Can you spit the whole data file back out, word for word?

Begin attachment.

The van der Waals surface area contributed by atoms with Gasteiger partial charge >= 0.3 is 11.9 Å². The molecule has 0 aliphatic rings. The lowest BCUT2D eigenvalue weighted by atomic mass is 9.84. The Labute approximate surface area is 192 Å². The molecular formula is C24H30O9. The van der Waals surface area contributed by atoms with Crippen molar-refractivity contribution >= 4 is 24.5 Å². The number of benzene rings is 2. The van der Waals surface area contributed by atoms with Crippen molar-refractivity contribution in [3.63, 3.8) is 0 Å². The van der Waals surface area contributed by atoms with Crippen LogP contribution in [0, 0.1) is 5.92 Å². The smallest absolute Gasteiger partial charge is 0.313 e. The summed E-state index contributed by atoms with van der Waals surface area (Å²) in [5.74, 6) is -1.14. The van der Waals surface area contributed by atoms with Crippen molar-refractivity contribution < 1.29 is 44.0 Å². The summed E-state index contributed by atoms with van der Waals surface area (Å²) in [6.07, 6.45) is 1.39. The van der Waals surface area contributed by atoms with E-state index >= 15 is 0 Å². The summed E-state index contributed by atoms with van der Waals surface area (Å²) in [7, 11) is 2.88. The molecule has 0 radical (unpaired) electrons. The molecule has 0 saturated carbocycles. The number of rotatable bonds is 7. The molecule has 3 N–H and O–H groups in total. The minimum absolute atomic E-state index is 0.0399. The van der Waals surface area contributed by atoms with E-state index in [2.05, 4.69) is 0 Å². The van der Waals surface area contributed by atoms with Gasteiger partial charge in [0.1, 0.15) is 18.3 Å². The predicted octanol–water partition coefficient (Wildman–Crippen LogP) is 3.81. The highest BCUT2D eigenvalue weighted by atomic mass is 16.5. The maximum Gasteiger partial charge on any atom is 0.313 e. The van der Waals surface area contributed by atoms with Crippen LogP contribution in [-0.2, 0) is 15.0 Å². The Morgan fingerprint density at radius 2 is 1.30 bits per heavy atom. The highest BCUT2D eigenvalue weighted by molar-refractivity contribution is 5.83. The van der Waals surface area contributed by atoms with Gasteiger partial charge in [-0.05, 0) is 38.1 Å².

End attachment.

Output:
The van der Waals surface area contributed by atoms with Gasteiger partial charge >= 0.3 is 11.9 Å². The molecule has 0 aliphatic rings. The lowest BCUT2D eigenvalue weighted by atomic mass is 9.84. The Labute approximate surface area is 192 Å². The molecular formula is C24H30O9. The van der Waals surface area contributed by atoms with Crippen molar-refractivity contribution >= 4 is 24.5 Å². The number of benzene rings is 2. The van der Waals surface area contributed by atoms with Crippen molar-refractivity contribution in [3.63, 3.8) is 0 Å². The van der Waals surface area contributed by atoms with Crippen LogP contribution in [0, 0.1) is 5.92 Å². The smallest absolute Gasteiger partial charge is 0.313 e. The summed E-state index contributed by atoms with van der Waals surface area (Å²) in [5.74, 6) is -1.14. The van der Waals surface area contributed by atoms with Crippen molar-refractivity contribution < 1.29 is 44.0 Å². The summed E-state index contributed by atoms with van der Waals surface area (Å²) in [6.07, 6.45) is 1.39. The van der Waals surface area contributed by atoms with E-state index >= 15 is 0 Å². The summed E-state index contributed by atoms with van der Waals surface area (Å²) in [7, 11) is 2.88. The molecule has 0 radical (unpaired) electrons. The molecule has 0 saturated carbocycles. The number of rotatable bonds is 7. The molecule has 3 N–H and O–H groups in total. The minimum absolute atomic E-state index is 0.0399. The van der Waals surface area contributed by atoms with E-state index in [2.05, 4.69) is 0 Å². The van der Waals surface area contributed by atoms with Gasteiger partial charge in [0.1, 0.15) is 18.3 Å². The predicted octanol–water partition coefficient (Wildman–Crippen LogP) is 3.81. The highest BCUT2D eigenvalue weighted by atomic mass is 16.5. The maximum Gasteiger partial charge on any atom is 0.313 e. The van der Waals surface area contributed by atoms with Crippen LogP contribution in [-0.2, 0) is 15.0 Å². The Morgan fingerprint density at radius 2 is 1.30 bits per heavy atom. The highest BCUT2D eigenvalue weighted by molar-refractivity contribution is 5.83. The van der Waals surface area contributed by atoms with Gasteiger partial charge in [-0.05, 0) is 38.1 Å².